I really appreciate you Craig for the fine work you do and your ministry mindset. Your products, while commercial, are nevertheless a source of great blessing and productivity. However you view the world through the lens of your own experience and technical comfort. I speak for the thousands of smaller churches whose technical capabilities are limited and whose limited expertise and knowledge makes them fearful of open access. In my church (average attendance of 125) we have wireless and I have the access code so I’m fine. However I get that access because I’m a trusted deacon (not sure the trust is deserved). I was told to guard the code with my life and not to share it. I think the average member would be hesitant to ask for special favors that would cause additional efforts or expense by others. I think there is one other person in the congregation that uses a iphone. To expect smaller ministries to provide technology support for one or two users is unrealistic. Sometimes comments sound patronizing assuming churches that don’t provide this kind of technical support are backward bumpkins. I think it is natural for the few technical users of hand held Bible programs to desire to be as low impact and independent as possible and to avoid making special requests to support our gizmos when there are many more important ministry needs that have priority. Our motive is that neither AT&T nor our congregations support our personal worship style preferences. That is out motive–to be unburdensome and independent. Now IF your company were to be able to make this happen that would be great. Please remember that we do not take cell phones to Church to make calls during services. Churches are not designed to maximize cell phone service–nor should they be. Many of us can walk out the door and have fine cell service. In the middle of an auditorium is a different matter. Thanks for listening.

  7. John,

    Thanks for your comments and let me apologize right at the top for any patronizing attitude I may have toward our customers who hold views that are different from mine. Sometimes it’s hard to see this kind of thing when it’s coming from yourself.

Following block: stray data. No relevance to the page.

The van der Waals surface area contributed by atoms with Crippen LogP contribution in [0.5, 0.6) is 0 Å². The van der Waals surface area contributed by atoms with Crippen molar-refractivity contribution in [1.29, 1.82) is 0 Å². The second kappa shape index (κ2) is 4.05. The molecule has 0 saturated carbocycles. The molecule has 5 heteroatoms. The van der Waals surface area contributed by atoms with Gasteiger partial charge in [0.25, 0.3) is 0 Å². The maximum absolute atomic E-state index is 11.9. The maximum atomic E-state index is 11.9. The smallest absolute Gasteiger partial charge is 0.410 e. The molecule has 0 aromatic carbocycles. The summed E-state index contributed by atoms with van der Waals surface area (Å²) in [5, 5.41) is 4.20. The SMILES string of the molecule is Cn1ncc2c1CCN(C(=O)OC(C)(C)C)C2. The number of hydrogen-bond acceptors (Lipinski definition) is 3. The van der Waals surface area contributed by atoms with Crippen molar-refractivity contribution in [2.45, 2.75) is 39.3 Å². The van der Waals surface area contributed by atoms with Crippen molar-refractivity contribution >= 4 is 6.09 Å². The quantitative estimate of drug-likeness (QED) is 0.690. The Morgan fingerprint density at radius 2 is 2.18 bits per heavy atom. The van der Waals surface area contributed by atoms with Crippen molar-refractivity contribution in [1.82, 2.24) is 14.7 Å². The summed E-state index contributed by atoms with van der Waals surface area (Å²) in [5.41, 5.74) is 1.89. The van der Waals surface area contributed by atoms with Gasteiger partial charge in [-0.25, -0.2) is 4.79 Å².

In the 20 years I’ve been in this business I’ve identified certain behaviors I find interesting. One of them is what you expressed. It goes something like this: “Craig, you should do something about this because, while it was simple for me to figure out, other people aren’t going to be able to do it.” Sure, you and I know how to set up a wireless access point at a church, but we can’t expect anyone else to know how to do that. I think that’s a little, well, egotistical or something. I’m betting we’re not the only two people that know how to set up a WAP. :-)

    But here’s the point that I think keeps getting lost in this discussion: You have a device that relies on connectivity its functionality. It either needs WiFi or cellular coverage for 50% of its functionality, and it has to have cellular coverage for whatever percentage you assign to the phone itself. That would be fine except that you then limit its distribution to a carrier whose coverage in some areas of the country is spotty (I get a great signal on my Verizon phone at church but no signal on my AT&T iPhone). Furthermore, the phone does not allow native applications to be run on it. So now you own one of these devices and you run into this obvious flaw in its design. So who do you blame? For some reason, people are blaming the company that wrote the Web-based Bible software that they access from the phone. I find that interesting.

    You should read the Michael Mace piece for an interesting take on mobile applications.

    Anyway like we said: We will be taking a look at the SDK when it comes out. It has been delayed now (big surprise) so it’s not going to be for a few more weeks. And in the meantime again I apologize for any implications about the technical expertise of churches that might be in any of my comments.

  8. Lawson Culver says:

    On the frontend issue… I’m specifically talking about the total cumulative time required to look up a verse.

    Without WiFi:
    Opening the main page via bookmark and waiting on menu to load: 11 seconds
    Tapping Go To and getting a list of books: 6 seconds
    Selecting the + symbol next to Romans: 4 seconds
    Selecting the + symbol next to chapter 12: 3 seconds
    Tapping verse 6: 6 seconds
    Grand Total: 24 seconds to look up one verse

    Using a local verse lookup system would prevent us from needing to download from the Internet how many books are in Romans (something unlikely to change). Minumum, you could make the three touch verse lookup work much faster (as it does with the Pocket PC.)

    That said, on WiFi most of the time issues go away. Two years from now, it won’t matter at all… :-)

  9. OK now I understand what you’re talking about. Yeah the trick would be that the front-end (or the Javascript in the current app) would have to know what books are in every Bible, what chapters in every book, and what verses in every chapter. That’s not un-doable but it’s not something you want hard-coded or else you have to update the code every time you ship a new Bible. So you’d want to download it (hopefully one time) from the server.

    In the meantime since you know your way around the Bible just use the Find button to go to a verse. Tap find, and enter the full reference (book, chapter, colon or period, verse). For one-chapter books like Philemon, use Philemon 1:3 for verse 3. You can use most recognized abbreviations for the books of the Bible, so 1Tim, 1Ti, 1 Tim, I Tim, First Tim, etc. for First Timothy will all work. This is much faster for moving around within an open Bible.

    And thanks for recognizing we’re ahead of our time. :-) In two years, yes, these issues will go away.